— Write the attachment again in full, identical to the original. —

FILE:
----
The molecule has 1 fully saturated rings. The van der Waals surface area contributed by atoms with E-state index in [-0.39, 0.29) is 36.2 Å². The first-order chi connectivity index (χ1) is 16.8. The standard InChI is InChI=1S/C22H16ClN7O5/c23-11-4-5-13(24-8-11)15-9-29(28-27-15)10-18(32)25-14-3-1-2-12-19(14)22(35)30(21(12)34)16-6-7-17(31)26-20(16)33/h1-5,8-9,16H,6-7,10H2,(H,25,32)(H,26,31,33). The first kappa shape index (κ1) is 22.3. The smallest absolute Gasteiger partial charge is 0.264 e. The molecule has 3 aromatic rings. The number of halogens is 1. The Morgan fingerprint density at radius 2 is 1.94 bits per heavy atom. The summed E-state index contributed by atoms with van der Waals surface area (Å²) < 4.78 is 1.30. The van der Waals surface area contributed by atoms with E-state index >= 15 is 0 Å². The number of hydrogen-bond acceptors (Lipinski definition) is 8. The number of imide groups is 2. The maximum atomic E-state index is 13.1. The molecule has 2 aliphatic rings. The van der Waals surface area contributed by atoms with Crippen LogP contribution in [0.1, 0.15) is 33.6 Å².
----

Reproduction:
The molecule has 1 fully saturated rings. The van der Waals surface area contributed by atoms with E-state index in [-0.39, 0.29) is 36.2 Å². The first-order chi connectivity index (χ1) is 16.8. The standard InChI is InChI=1S/C22H16ClN7O5/c23-11-4-5-13(24-8-11)15-9-29(28-27-15)10-18(32)25-14-3-1-2-12-19(14)22(35)30(21(12)34)16-6-7-17(31)26-20(16)33/h1-5,8-9,16H,6-7,10H2,(H,25,32)(H,26,31,33). The first kappa shape index (κ1) is 22.3. The smallest absolute Gasteiger partial charge is 0.264 e. The molecule has 3 aromatic rings. The number of halogens is 1. The Morgan fingerprint density at radius 2 is 1.94 bits per heavy atom. The summed E-state index contributed by atoms with van der Waals surface area (Å²) < 4.78 is 1.30. The van der Waals surface area contributed by atoms with E-state index >= 15 is 0 Å². The number of hydrogen-bond acceptors (Lipinski definition) is 8. The number of imide groups is 2. The maximum atomic E-state index is 13.1. The molecule has 2 aliphatic rings. The van der Waals surface area contributed by atoms with Crippen LogP contribution in [0.1, 0.15) is 33.6 Å².